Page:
Friday, February 12, 2010

One issue that 'progressives' and 'right-wingers' seem to agree on is the way in which the Obama Administration has handled, or to be more direct, mishandled the banking industry.

John Judis at the New Republic thinks that Obama just doesn't get it when it comes to understanding the issues of Wall Street and Main Street.

The excerpts that Bloomberg published Wednesday from its interview with Barack Obama provoked some indignation from Simon Johnson, Paul Krugman, and others, but the full interview, published yesterday morning by Bloomberg BusinessWeek, deserves a few additional howls. It shows the degree to which Obama not only doesn’t understand but, on a deeper level, also doesn’t share the outrage many Americans—from left-wing bloggers to right-wing tea-partiers—feel toward the Wall Street CEOs and traders who have made off like bandits during the financial crisis they helped bring about.

It’s not the substance of what Obama says—he doesn’t back off on financial regulation or health care reform. It’s his tone, his emphases, and where he allows his sympathies to fall. [...]

Overall, the impression the interview leaves is of a president surprisingly oblivious to the fury that is sweeping the nation. Obama has occasionally attempted to speak to it, or read speeches that address it. But this interview shows that, in the choice between Main Street and Wall Street, his natural inclinations lie more toward one side—and it ain’t Main Street.
Matthew Rothschild at The Progressive points out that Obama and his advisers have failed to embrace progressive solutions to the banking and economic crisis. This has allowed similar criticism from both sides of the political spectrum.

Barack Obama and many Democrats have been way too timid in going after big business. In fact, the coziness of Tim Geithner and Ben Bernanke and Larry Summers with the Wall Street bankers has left Obama wide open for this kind of criticism.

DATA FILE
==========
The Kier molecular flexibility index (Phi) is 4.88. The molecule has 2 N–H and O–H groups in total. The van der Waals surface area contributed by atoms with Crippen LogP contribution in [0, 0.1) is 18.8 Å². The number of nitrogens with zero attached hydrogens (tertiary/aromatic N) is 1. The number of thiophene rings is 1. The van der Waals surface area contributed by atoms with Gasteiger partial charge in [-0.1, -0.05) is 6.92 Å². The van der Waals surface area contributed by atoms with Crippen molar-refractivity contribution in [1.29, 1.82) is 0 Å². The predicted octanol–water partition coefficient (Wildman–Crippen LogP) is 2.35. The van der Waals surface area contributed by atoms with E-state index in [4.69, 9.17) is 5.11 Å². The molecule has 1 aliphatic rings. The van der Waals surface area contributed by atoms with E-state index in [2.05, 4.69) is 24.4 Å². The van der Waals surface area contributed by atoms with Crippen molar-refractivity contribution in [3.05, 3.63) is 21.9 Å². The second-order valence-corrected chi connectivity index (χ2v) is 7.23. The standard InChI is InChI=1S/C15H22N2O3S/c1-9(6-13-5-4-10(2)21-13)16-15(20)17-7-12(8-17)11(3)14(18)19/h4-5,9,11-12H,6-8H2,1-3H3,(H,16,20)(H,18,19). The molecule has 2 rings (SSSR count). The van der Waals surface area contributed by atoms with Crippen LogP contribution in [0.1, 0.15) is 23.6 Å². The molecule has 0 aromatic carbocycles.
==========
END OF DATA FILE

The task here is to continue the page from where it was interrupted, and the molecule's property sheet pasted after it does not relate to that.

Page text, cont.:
A few Democratic populists have recognized this, most notably Marcy Kaptur, Dennis Kucinich, and Bernie Sanders, but Rahm Emanuel and David Axelrod and Obama himself have been reluctant to embrace progressive populism.

Sanders has called for some of the Wall Street wheeler-dealers to go to jail, and Sarah Palin suggested the same thing on Saturday.

The bank bailout is killing Obama. All Obama could muster in his State of the Union was the comment, “If there's one thing that has unified Democrats and Republicans, it's that we all hated the bank bailout. I hated it. You hated it.”

But Obama voted for the bailout when he was a Senator, and then expanded it when he was President.

It is a cement block tied around his ankles.

Both sides are criticizing Obama's handling of the banking and economic crisis. Both sides have answers on how to 'untie' the mess. But don't expect any agreement on the solution.

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